6 I am amazed that you are so quickly deserting Him who called you by the grace of Christ, for a different gospel;
7 which is really not another; only there are some who are disturbing you and want to distort the Gospel of Christ.
8 But even if we, or an angel from heaven, should preach to you a gospel contrary to what we have preached to you, he is to be accursed!
9 As we have said before, so I say again now, if any man is preaching to you a gospel contrary to what you received, he is to be accursed!
10 For am I now seeking the favor of men, or of God? Or am I striving to please men? If I were still trying to please men, I would not be a bond-servant of Christ.
None of us wants to be a quick deserter. This term brings to mind pictures of shame and cowardice, someone who can talk the talk but isn’t willing to follow through with the walk. Jesus gave us an example of quick deserters in the parable of the sower in Matthew 13:20-22: “The one on whom seed was sown on the rocky places, this is the man who hears the word and immediately receives it with joy; yet he has no firm root in himself, but is only temporary, and when affliction or persecution arises because of the word, immediately he falls away.” I believe this applies to the church in Galatia, because the Pharisees had a tendency to try to pull Christians back under the Law (see Acts 15 for an example) – persecution in the form of pressuring Christians of abandon their freedom in Christ. Although it is certainly a less extreme form of persecution than, say, getting your head chopped off for your faith, it is still very dangerous - prcisely because it is less noticable and easier to succumb to. This has a striking parallel to what the church is still experiencing today – people still push various rules, traditions, and observances that take on the role of making us “better people” and, in the extreme, supposedly enable us to somehow earn our salvation. The fact of the matter is that humans are prideful creatures, and we are extremely offended by the notion that we need a Savior and that we can do nothing to earn God’s love. Yes, the Gospel is humbling, but it is also freeing! Let’s not reject it out of pride or desert it because of persecution of any form.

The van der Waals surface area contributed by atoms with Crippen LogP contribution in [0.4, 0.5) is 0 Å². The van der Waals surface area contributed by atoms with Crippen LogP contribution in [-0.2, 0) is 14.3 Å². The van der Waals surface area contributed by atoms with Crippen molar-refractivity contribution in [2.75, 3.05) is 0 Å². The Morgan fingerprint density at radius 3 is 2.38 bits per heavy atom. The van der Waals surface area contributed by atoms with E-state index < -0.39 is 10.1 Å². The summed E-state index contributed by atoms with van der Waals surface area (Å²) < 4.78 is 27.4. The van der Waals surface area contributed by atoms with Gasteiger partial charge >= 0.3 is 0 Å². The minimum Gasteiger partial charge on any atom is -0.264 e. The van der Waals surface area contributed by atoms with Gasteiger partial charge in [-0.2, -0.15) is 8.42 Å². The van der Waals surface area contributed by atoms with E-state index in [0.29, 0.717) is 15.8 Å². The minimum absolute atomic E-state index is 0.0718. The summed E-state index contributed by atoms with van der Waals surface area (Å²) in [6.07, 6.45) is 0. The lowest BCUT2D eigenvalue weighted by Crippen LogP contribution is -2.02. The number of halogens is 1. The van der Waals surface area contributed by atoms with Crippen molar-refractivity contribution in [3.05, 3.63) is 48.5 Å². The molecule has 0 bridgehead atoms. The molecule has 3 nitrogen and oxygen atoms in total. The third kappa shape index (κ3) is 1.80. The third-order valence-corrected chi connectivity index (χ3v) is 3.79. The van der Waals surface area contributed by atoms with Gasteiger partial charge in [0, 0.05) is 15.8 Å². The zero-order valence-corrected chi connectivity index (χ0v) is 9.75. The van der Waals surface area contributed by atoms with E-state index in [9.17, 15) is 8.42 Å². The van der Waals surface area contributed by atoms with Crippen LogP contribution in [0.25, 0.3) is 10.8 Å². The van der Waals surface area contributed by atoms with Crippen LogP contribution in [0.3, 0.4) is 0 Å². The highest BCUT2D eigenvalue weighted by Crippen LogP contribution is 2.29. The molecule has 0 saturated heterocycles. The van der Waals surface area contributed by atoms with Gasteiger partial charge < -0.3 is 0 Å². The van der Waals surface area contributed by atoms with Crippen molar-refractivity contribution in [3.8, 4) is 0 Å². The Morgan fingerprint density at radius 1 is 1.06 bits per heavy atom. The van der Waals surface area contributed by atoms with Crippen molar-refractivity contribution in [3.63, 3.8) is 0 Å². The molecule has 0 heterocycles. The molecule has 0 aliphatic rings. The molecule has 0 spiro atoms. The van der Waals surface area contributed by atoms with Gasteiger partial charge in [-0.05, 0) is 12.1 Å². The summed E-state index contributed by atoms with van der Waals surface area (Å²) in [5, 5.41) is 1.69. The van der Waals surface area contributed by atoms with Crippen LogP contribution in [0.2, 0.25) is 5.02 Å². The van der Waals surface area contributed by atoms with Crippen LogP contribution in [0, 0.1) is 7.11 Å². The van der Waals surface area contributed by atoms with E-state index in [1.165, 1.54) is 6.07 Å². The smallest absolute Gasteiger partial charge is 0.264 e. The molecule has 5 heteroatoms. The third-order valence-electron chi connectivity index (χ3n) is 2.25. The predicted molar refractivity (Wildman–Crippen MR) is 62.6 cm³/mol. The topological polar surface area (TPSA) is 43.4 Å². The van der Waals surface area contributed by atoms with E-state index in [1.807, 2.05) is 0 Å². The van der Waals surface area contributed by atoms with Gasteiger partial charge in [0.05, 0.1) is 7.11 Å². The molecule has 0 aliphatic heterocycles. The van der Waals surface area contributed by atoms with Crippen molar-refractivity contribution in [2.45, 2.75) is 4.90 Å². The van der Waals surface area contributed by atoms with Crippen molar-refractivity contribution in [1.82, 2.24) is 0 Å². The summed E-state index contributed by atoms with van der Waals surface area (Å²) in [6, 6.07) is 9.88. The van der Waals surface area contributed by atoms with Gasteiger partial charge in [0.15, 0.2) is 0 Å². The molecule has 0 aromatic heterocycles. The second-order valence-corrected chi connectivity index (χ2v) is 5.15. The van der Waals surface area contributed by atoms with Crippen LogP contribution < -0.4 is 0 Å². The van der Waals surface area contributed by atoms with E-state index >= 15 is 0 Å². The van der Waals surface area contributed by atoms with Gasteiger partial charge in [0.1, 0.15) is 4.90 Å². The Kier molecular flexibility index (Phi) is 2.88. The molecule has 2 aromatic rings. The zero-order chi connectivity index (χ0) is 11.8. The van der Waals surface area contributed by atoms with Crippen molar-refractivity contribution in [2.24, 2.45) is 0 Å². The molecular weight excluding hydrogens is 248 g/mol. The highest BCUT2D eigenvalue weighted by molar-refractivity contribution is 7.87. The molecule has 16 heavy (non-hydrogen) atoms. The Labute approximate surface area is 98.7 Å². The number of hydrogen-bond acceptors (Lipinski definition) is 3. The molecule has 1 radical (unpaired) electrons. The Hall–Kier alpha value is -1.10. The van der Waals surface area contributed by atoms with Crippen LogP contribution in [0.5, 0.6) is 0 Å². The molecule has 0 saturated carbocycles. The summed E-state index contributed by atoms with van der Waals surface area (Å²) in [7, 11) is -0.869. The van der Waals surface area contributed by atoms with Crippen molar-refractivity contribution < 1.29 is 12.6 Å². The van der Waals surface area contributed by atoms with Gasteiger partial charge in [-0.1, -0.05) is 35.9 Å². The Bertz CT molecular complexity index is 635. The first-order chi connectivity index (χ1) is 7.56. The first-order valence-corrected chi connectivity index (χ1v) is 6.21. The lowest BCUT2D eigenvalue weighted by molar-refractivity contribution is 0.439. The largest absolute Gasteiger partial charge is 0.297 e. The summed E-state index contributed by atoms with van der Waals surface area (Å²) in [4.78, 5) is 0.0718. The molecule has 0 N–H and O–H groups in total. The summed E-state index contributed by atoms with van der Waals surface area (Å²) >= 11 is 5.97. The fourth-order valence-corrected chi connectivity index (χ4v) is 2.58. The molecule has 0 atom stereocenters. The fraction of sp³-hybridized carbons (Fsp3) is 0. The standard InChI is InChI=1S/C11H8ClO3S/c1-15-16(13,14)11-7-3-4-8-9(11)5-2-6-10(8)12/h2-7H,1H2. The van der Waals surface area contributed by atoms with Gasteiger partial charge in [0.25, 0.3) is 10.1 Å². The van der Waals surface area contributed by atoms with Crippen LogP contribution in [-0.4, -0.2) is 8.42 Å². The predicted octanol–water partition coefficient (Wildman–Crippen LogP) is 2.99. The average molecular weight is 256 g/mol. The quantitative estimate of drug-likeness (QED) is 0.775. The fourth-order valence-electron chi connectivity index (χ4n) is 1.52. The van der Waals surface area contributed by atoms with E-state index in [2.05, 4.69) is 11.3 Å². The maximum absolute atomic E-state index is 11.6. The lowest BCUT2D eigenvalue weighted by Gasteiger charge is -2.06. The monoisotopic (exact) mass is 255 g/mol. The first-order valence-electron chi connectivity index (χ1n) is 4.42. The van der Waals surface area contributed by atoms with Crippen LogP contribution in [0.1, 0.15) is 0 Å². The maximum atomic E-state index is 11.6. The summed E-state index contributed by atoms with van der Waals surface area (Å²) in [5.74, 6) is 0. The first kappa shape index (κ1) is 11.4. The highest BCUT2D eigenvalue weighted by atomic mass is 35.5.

As we can see throughout the book of Galatians, this “different Gospel” is essentially that we are still under the Law, that we must earn our salvation. Galatians 3:1-3 is a poignant example: “You foolish Galatians, who had bewitched you, before whose eyes Jesus Christ was publicly portrayed as crucified? This is the only thing I want to find out from you: did you receive the Spirit by works of the Law, or by hearing with faith? Are you so foolish? Having begun by the Spirit, are you now being perfected by the flesh?” Such “different gospels” are certainly abundant today, despite the reality that our righteous acts are a response to God’s forgiveness, not the cause of it.
Paul also takes care to warn these young Christians that these deceptive, false Gospels may come from an authority figure, like an apostle or angel. Many modern cults began when a person failed to heed this warning, receiving a “revelation” of a “new” gospel from a fallen angel (a demon) masquerading as a "good" angel or as Christ Himself. In the latter case, it is important to realize that Jesus would never contradict His own word; He doesn’t change His mind. These false gospels are demonic lies designed purposefully to lead Christians away from the truth. Perhaps the most applicable to modern Christians, however, is the warning not to listen to Christian teachers who proclaim a different gospel. As the Bible warns repeatedly, there are many false teachers (see 2 Peter 2:1), and they may appear as lowly the pastor of a small congregation or as influential as a famous televangelist. Therefore, we should continually be on guard (2 Peter 3:17: “You therefore, beloved, knowing this beforehand, be on your guard so that you are not carried away by the error of unprincipled men and fall from your own steadfastness”), checking what our teachers say to be sure it matches up with the Bible. (And that includes me - never take my word for anything, always check it with Scripture!) The best way to be on guard, of course, is to put on the full armor of God (Ephesians 6:11-17).
Today’s discussion starters are:
1- How can we communicate God’s freely-granted forgiveness to those who still (wrongly) believe that we must earn it?
2- What experiences have you had with trying to balance faith and works in your own life?
3- What false doctrines have you observed that were snuck into the church by someone who seemed to be following God? (Let’s please discuss only specific beliefs, and not discuss specific denominations or individuals…there is a time and place for such discussions, but I do not believe that is here right now).
And remember, feel free to comment on anything else you notice in the passage - don't feel limited to my questions. :-)
Remember to come back Friday as we dive into Paul’s testimony and how his past equipped him to confront the Galatians with this matter, and how you can use your past to witness and minister to others, as well.